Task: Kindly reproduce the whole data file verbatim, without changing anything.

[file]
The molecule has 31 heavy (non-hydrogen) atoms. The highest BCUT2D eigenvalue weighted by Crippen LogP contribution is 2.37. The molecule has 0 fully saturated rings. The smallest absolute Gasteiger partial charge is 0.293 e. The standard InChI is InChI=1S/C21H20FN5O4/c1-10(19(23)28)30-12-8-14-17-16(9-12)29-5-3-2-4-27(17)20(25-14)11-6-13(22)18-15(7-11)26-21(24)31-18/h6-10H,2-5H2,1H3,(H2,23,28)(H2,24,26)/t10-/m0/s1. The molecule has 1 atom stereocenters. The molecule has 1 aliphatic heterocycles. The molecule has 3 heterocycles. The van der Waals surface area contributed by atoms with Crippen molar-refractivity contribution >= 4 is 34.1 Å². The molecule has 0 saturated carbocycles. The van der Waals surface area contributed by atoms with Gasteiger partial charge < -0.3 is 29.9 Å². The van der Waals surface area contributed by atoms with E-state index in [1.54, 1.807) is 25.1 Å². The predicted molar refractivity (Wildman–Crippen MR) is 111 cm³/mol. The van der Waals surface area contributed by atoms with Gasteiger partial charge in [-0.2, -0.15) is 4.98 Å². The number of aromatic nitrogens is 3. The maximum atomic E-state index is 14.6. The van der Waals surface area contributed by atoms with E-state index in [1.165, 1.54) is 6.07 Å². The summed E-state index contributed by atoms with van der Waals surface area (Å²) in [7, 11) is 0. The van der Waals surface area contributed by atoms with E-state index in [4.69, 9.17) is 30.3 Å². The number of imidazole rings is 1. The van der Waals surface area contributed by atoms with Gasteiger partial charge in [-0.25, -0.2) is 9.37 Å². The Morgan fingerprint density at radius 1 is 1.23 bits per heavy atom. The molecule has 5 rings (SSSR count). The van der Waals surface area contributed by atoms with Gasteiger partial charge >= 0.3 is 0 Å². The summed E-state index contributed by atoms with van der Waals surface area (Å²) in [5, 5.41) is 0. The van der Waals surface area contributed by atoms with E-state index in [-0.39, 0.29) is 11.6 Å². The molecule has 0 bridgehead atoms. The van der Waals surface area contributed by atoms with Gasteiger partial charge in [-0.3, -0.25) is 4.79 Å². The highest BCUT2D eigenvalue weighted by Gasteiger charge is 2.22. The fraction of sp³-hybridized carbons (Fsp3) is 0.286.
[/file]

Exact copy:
The molecule has 31 heavy (non-hydrogen) atoms. The highest BCUT2D eigenvalue weighted by Crippen LogP contribution is 2.37. The molecule has 0 fully saturated rings. The smallest absolute Gasteiger partial charge is 0.293 e. The standard InChI is InChI=1S/C21H20FN5O4/c1-10(19(23)28)30-12-8-14-17-16(9-12)29-5-3-2-4-27(17)20(25-14)11-6-13(22)18-15(7-11)26-21(24)31-18/h6-10H,2-5H2,1H3,(H2,23,28)(H2,24,26)/t10-/m0/s1. The molecule has 1 atom stereocenters. The molecule has 1 aliphatic heterocycles. The molecule has 3 heterocycles. The van der Waals surface area contributed by atoms with Crippen molar-refractivity contribution >= 4 is 34.1 Å². The molecule has 0 saturated carbocycles. The van der Waals surface area contributed by atoms with Gasteiger partial charge < -0.3 is 29.9 Å². The van der Waals surface area contributed by atoms with E-state index in [1.54, 1.807) is 25.1 Å². The predicted molar refractivity (Wildman–Crippen MR) is 111 cm³/mol. The van der Waals surface area contributed by atoms with Gasteiger partial charge in [-0.2, -0.15) is 4.98 Å². The number of aromatic nitrogens is 3. The maximum atomic E-state index is 14.6. The van der Waals surface area contributed by atoms with E-state index in [1.165, 1.54) is 6.07 Å². The summed E-state index contributed by atoms with van der Waals surface area (Å²) in [7, 11) is 0. The van der Waals surface area contributed by atoms with E-state index in [4.69, 9.17) is 30.3 Å². The number of imidazole rings is 1. The van der Waals surface area contributed by atoms with Gasteiger partial charge in [-0.25, -0.2) is 9.37 Å². The Morgan fingerprint density at radius 1 is 1.23 bits per heavy atom. The molecule has 5 rings (SSSR count). The van der Waals surface area contributed by atoms with Gasteiger partial charge >= 0.3 is 0 Å². The summed E-state index contributed by atoms with van der Waals surface area (Å²) in [5, 5.41) is 0. The van der Waals surface area contributed by atoms with E-state index in [-0.39, 0.29) is 11.6 Å². The molecule has 0 bridgehead atoms. The van der Waals surface area contributed by atoms with Gasteiger partial charge in [-0.3, -0.25) is 4.79 Å². The highest BCUT2D eigenvalue weighted by Gasteiger charge is 2.22. The fraction of sp³-hybridized carbons (Fsp3) is 0.286.